UK salaries for new jobs down 3.4% MoM, CV-Library reveals
Average UK salaries have taken a hit in April 2016 as the National Living Wage takes effect and businesses struggle to manage the new expense, CV-Library says.
The latest data from CV-Library reveals that the average UK salary for new jobs decreased by 3.4% from £34,055 in March 2016 to £32,899 in April 2016.
The same period in 2015 revealed a pay increase of 0.6%, further suggesting that the decline in salaries is due to businesses being forced to reduce costs for new employees as a result of wider economic uncertainty, from the new National Living Wage to the pending EU referendum, the job site says.
Struggles associated with the new National Living Wage have hit the retail sector the hardest, with average advertised salaries in the sector dropping by 8.9% month-on-month, pushing wages down from £31,594 to £28,762.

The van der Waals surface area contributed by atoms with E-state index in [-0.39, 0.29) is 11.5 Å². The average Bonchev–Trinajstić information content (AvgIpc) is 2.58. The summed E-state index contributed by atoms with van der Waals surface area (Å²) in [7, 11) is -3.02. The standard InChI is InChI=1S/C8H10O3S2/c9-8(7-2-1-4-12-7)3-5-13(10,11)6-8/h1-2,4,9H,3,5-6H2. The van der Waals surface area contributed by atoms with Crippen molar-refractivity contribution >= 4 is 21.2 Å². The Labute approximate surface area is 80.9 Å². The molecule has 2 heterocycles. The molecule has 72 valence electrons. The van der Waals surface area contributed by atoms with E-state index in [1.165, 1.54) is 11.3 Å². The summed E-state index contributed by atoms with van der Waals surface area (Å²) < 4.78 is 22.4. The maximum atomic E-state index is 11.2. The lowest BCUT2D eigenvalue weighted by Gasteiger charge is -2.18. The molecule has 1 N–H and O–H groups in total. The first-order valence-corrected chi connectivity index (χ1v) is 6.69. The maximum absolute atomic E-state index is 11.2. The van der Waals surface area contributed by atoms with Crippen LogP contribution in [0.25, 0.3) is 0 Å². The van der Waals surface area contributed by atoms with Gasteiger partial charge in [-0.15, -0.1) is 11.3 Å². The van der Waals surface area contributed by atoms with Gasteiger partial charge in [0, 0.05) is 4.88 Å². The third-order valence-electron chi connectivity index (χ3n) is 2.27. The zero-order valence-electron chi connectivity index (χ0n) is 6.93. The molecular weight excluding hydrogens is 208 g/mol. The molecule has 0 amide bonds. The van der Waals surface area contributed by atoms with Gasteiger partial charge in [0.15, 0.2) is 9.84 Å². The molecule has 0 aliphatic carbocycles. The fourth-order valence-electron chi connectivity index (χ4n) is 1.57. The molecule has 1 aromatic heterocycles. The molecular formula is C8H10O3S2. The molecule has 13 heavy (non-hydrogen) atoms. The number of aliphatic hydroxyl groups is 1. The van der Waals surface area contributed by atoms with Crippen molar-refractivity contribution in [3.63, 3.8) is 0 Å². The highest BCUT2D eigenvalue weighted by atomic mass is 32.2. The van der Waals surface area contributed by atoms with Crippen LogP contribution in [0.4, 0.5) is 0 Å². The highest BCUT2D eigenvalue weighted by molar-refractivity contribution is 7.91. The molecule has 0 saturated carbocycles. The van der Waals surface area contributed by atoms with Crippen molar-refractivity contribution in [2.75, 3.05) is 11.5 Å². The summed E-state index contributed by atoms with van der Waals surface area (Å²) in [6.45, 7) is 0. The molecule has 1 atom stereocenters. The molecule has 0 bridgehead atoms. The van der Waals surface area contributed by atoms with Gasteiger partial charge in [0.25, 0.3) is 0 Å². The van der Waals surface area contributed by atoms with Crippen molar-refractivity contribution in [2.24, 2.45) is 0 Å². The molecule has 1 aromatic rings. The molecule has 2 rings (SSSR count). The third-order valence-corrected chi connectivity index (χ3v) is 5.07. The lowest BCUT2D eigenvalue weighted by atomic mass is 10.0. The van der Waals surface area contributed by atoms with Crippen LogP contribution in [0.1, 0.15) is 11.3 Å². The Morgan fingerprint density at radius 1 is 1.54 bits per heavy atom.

Lee Biggins, founder and managing director of CV-Library, commented, “We anticipated a slight decline in wages this month as employers adjust to the new expenses associated with the National Living Wage, and businesses strive for stability ahead of a potential Brexit. With uncertainty ahead, it’s more important than ever that recruiters advise employers to evaluate their hiring decisions and ensure they are making clever choices.
“Every new hire should be adding something to the bottom line, employers need to hire the best people to achieve long-term objectives; and recruiters should take a proactive role in advising employers, just as in-house professionals should make this recommendation up the decision-making chain. It’s also a good time to evaluate recruitment techniques and find cost-effective hiring solutions that will have direct and positive financial implications. Through smart recruitment, businesses can find and retain talented professionals while still offering fair salary packages, without compromising on the bottom line.”
Despite salaries declining last month, CV-Library reports an annual job growth of 13.4% when comparing vacancies in April 2016, to April 2015. This is supported with an impressive 22.6% rise in applications during the same period, further affirming the strength of the job market in 2016.
In addition, salaries have actually slightly risen by 2.9% when comparing annual changes, suggesting that UK businesses are trying to do what they can to fight financial burdens.